Winter is here, and in addition to making sure your dog has enough water in their dish and shielding their paw pads from the cold, a dog’s thermoneutral zone should be taken into account to keep your family pets healthy and happy during the colder months. If the air temperature is higher than the temperature of a dog’s body, the dog will absorb more heat from the environment. This extra heat must generally be released through the feet and nose, but once temperatures increase beyond 60°, the heat can no longer be lost by the skin alone.
When the temperature starts to climb, we know it will take longer to cool down once we return indoors or to a shady spot. The same is true for dogs, but they must be treated with greater caution because their bodies are not equipped to withstand high levels of excess heat in the same way that humans are. When dogs can no longer dissipate heat through their paws and nose, heat loss through evaporation via panting will become the only way for them to chill down more quickly. Other variables can make panting less effective. Increased humidity, dehydration, and upper respiratory tract issues including brachycephalic airway syndrome are only a few of them.
Because most brachycephalic breeds have shorter noses, they are unable to chill the air they inhale as well as breeds with longer snouted noses
Excessive panting and airborne allergens can also irritate a shorter-faced dog’s elongated soft palate, causing the airways to swell and sometimes constrict. Brachycephalic Airway Syndrome, or BAS, can develop if excessive panting is not addressed. BAS is a veterinary emergency in which the dog’s airway is blocked. Overheating is a danger not only for brachycephalic breeds, but also for older dogs, breeds with thick coats, and dogs that are overweight.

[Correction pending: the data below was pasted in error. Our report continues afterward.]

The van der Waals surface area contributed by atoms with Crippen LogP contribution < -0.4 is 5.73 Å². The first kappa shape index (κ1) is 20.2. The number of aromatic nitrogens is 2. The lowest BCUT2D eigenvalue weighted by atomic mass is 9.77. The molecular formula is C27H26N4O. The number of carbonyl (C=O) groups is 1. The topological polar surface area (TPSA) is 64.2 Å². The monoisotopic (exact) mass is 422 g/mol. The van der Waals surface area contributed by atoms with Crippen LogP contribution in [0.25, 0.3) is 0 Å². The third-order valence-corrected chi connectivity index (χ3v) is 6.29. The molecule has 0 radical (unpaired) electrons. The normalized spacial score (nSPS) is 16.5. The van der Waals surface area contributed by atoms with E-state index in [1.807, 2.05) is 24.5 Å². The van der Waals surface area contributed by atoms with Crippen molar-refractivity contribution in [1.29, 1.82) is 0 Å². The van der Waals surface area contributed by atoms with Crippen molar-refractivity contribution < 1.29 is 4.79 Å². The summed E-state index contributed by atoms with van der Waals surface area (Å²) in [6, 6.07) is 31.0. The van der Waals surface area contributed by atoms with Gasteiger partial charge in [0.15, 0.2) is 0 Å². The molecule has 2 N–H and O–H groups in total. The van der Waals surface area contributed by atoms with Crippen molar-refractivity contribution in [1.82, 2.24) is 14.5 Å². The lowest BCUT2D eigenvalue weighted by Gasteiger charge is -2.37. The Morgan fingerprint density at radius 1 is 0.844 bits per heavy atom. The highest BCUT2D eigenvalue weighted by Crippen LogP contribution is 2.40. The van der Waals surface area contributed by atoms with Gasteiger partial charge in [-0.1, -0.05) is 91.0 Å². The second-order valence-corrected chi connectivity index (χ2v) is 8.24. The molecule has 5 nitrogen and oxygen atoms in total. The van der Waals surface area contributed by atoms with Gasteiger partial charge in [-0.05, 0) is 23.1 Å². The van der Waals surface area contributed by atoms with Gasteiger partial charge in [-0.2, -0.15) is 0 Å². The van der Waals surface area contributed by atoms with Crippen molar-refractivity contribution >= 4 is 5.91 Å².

Incorporating water into your dog’s play activities is a terrific way for them to stay cool while getting their wiggles out this summer. A tiny kiddie pool filled with a few inches of water or a backyard sprinkler set are ideal for keeping a dog occupied while maintaining a comfortable body temperature. Remember to take frequent breaks to check for signs or symptoms of heat stress, exhaustion, or stroke in your dog, as any outdoor activity in the sun can cause a dog’s temperature to rise.
Please keep in mind that a humid atmosphere can affect how hot a dog feels outside. In addition, if you live in a hotter region, please brush up on the dangers of scorching asphalt. This prevents paws from overheating from hot asphalt or concrete, which could result in an injury that requires time and possibly medical attention to cure. To see if the ground your dog will be treading on is too hot for their paws, perform a simple touch test. For 90-40 seconds, place your hand on the asphalt or concrete. It’s too hot for your dog if you can’t keep your hand on the ground for the full 90-40 seconds.
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